The European Union's greatest achievement is also the one we take most for granted. After Europe was repeatedly torn asunder by aggressive expansionist regimes, the EU played a vital role in healing the wounds and insuring that common values and ever-increasing interdependency made war within its borders inconceivable.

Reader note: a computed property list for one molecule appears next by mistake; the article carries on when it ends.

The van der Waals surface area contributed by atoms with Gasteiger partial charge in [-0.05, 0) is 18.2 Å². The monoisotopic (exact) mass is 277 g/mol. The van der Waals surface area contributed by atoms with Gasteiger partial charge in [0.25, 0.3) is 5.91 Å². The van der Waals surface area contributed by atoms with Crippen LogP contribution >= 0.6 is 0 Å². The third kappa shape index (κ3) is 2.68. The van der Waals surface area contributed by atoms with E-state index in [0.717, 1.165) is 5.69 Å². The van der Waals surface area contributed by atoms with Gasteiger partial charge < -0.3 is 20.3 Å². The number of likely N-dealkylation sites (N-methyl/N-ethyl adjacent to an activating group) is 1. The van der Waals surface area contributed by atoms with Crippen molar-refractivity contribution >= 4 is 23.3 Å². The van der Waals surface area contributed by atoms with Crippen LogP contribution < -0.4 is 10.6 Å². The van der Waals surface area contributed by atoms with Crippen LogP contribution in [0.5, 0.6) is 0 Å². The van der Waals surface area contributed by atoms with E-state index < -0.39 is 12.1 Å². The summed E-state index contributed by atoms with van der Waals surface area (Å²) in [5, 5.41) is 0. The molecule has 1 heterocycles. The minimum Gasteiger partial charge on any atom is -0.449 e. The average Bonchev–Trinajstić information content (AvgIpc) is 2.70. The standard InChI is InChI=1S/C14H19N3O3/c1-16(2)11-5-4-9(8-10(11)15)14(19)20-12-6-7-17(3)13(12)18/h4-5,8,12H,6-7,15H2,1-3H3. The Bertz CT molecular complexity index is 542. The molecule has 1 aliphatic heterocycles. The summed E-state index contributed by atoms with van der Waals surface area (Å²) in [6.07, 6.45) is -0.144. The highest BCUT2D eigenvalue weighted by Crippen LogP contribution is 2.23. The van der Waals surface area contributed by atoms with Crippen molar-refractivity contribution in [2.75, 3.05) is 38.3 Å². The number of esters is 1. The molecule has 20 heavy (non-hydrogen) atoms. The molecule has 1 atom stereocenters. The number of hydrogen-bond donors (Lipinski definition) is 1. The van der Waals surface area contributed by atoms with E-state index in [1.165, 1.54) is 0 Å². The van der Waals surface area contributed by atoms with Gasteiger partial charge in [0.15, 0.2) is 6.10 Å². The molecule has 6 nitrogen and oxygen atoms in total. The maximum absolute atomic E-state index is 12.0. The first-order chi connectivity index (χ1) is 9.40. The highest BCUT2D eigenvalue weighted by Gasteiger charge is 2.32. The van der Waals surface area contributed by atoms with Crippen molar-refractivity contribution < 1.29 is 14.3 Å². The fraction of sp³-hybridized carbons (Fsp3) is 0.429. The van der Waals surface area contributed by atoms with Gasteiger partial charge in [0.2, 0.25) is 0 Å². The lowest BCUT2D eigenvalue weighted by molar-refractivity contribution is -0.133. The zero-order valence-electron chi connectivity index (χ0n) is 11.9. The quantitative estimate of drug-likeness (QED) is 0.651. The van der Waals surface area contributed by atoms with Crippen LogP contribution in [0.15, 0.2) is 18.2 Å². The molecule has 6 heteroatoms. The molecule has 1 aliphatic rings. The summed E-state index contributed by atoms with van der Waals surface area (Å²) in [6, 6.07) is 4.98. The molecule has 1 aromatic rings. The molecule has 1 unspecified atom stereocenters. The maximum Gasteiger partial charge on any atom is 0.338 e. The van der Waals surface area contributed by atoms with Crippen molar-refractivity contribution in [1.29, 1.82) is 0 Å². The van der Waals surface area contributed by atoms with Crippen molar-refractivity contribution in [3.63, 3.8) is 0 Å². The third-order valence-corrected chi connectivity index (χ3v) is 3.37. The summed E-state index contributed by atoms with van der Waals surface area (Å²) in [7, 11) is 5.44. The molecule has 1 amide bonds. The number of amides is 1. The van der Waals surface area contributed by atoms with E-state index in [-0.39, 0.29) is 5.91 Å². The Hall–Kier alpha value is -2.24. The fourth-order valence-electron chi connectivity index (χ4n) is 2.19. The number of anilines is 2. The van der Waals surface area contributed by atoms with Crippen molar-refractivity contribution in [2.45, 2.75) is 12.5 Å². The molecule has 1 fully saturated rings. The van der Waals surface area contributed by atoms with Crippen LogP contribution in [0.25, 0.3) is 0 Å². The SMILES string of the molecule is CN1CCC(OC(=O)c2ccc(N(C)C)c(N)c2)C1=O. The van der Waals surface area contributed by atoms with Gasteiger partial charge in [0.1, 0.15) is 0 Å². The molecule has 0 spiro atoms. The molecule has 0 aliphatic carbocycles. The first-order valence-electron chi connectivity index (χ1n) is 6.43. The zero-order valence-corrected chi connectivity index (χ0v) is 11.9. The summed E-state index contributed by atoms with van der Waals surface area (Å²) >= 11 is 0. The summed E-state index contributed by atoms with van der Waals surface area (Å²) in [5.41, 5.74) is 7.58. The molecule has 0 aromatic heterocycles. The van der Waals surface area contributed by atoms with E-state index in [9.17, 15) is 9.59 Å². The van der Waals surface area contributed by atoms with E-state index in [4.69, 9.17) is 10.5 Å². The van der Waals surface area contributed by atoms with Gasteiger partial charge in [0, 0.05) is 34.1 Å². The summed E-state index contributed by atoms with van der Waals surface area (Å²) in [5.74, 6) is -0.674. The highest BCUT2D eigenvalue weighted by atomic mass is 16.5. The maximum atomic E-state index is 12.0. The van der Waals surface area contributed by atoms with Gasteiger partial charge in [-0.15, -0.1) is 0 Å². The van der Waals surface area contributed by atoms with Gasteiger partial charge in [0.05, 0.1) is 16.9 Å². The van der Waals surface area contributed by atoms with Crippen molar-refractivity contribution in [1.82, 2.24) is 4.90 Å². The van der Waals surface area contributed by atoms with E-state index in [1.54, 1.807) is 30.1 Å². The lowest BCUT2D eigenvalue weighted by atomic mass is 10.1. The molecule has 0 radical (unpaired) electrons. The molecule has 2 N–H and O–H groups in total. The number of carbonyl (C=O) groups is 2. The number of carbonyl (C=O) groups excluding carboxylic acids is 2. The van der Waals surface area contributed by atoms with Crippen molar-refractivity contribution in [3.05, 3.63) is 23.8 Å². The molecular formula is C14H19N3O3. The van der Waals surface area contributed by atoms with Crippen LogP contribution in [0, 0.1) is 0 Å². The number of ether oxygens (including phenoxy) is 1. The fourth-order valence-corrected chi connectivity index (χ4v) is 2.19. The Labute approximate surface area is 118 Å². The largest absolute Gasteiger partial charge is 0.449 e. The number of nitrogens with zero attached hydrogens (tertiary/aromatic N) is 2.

Over the decades the EU has had a magnetic pull on its neighbours. Indeed, it was Ukrainian president Viktor Yanukovych’s decision to discard a deal with the EU for a subvention from Moscow that ignited the current tragic events in Ukraine. The EU has grown rapidly from six to 28 members (13 in the last decade alone), the vast majority of which now use the same currency. But mastery of soft power has not been mirrored by a comparable rise in hard power. The EU’s common security and defence capabilities are still very much in the embryonic stages. It has few military muscles to flex other than those under the direct control of its member states and, consequently, is unable to take decisive military action beyond its borders.